For immediate release: Wednesday 30 November 2016
Contact: Richard Thomas, Wales Governance Centre, 07960 688851. Owain ap Gareth, Electoral Reform Society, 07771 661802
New proposals for electing a larger, more effective and accountable Assembly have been set out by Cardiff University’s Wales Governance Centre and Electoral Reform Society Cymru.
In the first analysis of how a larger Assembly should be elected as it takes on increased powers, the report – Reshaping the Senedd – outlines seven principles, such as simplicity and proportionality that should inform how a larger Assembly could be elected.
It recommends two preferred options:
Single Transferable Vote (STV) – 87 members elected in 29, 3-member constituencies
Open List – 87 members elected in 29, 3-member constituencies
Adapting the current Additional Member System (AMS) is also a plausible, if unwieldy, option.
The report follows the cross-party Silk Commission’s recommendation for a larger Assembly, which formed the basis of the cross-party St David’s Day Agreement in March 2015.
The Assembly is set to be given the power to change its size and voting system, subject to the passing of the Wales Bill, but only with two-thirds of AMs voting in favour, meaning cross-party agreement is needed.
Co-Author and ERS Cymru Campaigns and Research Officer, Dr. Owain ap Gareth, said:
“New tax powers, and the prospect of additional powers from Europe make the case for a larger, fairly-elected Assembly, stronger than ever.
“Given that many now recognise the need for a more effective and accountable Assembly, ‘Reshaping the Senedd’ moves from the ‘why’ to the ‘how’. It looks at practical ways to achieve a larger, more democratic Assembly that can deal with the new challenges and opportunities that will arise through the Wales Bill and following Brexit.
“Consensus is not just desirable but essential for change to happen. That is how it should be: changes to the rules of the game require a different kind of debate that goes beyond partisan politics.
“This report gives people the key principles and practical tools to have a clear-headed and positive debate about how we make a bolstered Assembly work better for voters and Welsh politics as a whole.”
The Acting Director of Cardiff University’s Wales Governance Centre, Professor Roger Scully said:
“Our report provides seven principles against which to assess the main possible voting systems. We want all parties to sign up to these principles as a basis for rational debate.
“The report finds several systems, such as Westminster’s “First Past the Post” system, unsuitable. Adapting the current system is more palatable, whilst the systems that best balance the principles are either an “open list” or the Single Transferable Vote in 29, three-member constituencies.
“There is no perfect system that fully satisfies every principle, so this is about finding the right balance.
“We know that parties will approach this from different standpoints, so this report can be used as a serious basis and common ground for discussions that can help build the necessary agreement to take Welsh democracy forward.”
1. A full copy of the report is attached and also available at http://sites.cardiff.ac.uk/wgc/publications/:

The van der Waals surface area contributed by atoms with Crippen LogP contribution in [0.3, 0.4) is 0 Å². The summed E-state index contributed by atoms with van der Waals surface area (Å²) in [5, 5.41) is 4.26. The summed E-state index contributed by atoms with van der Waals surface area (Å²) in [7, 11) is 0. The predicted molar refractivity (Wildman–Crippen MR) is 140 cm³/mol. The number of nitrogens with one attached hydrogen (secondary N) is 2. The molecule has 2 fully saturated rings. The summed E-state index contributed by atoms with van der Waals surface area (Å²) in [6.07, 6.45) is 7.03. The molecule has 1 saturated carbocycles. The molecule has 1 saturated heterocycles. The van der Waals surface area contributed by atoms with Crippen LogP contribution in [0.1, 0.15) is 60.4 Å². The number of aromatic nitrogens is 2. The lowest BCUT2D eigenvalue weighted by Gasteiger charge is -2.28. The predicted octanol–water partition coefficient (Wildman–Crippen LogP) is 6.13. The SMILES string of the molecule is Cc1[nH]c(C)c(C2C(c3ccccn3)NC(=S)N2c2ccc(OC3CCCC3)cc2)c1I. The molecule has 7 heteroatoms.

2. The earlier Size Matters report which made the case for a larger Assembly is available here.
3. Electoral Reform Society Cymru is an independent campaigning organisation working to champion the rights of voters and build a better democracy in Wales. We offer an independent voice, and work to shape the democratic debate at all levels. We put the interests of the citizens within our democracy first.
— Every vote and every voice has value and should be heard
— Everyone should be able to shape the decisions that affect their lives
— Our institutions should reflect the people they serve
— People should be able to hold those in power to account
— Politics should offer people real alternatives
For more information about the Electoral Reform Society, please visit: www.electoral-reform.org.uk
4. The Wales Governance Centre is a Cardiff University research centre undertaking innovative research into all aspects of the law, politics, government and political economy of Wales, as well the wider UK and European contexts of territorial governance.
5. Cardiff University is recognised in independent government assessments as one of Britain’s leading teaching and research universities and is a member of the Russell Group of the UK’s most research intensive universities. The 2014 Research Excellence Framework ranked the University 5th in the UK for research excellence. Among its academic staff are two Nobel Laureates, including the winner of the 2007 Nobel Prize for Medicine, University Chancellor Professor Sir Martin Evans. Founded by Royal Charter in 1883, today the University combines impressive modern facilities and a dynamic approach to teaching and research. The University’s breadth of expertise encompasses: the College of Arts, Humanities and Social Sciences; the College of Biomedical and Life Sciences; and the College of Physical Sciences and Engineering, along with a longstanding commitment to lifelong learning. Cardiff’s flagship Research Institutes are offering radical new approaches to pressing global problems. www.cardiff.ac.uk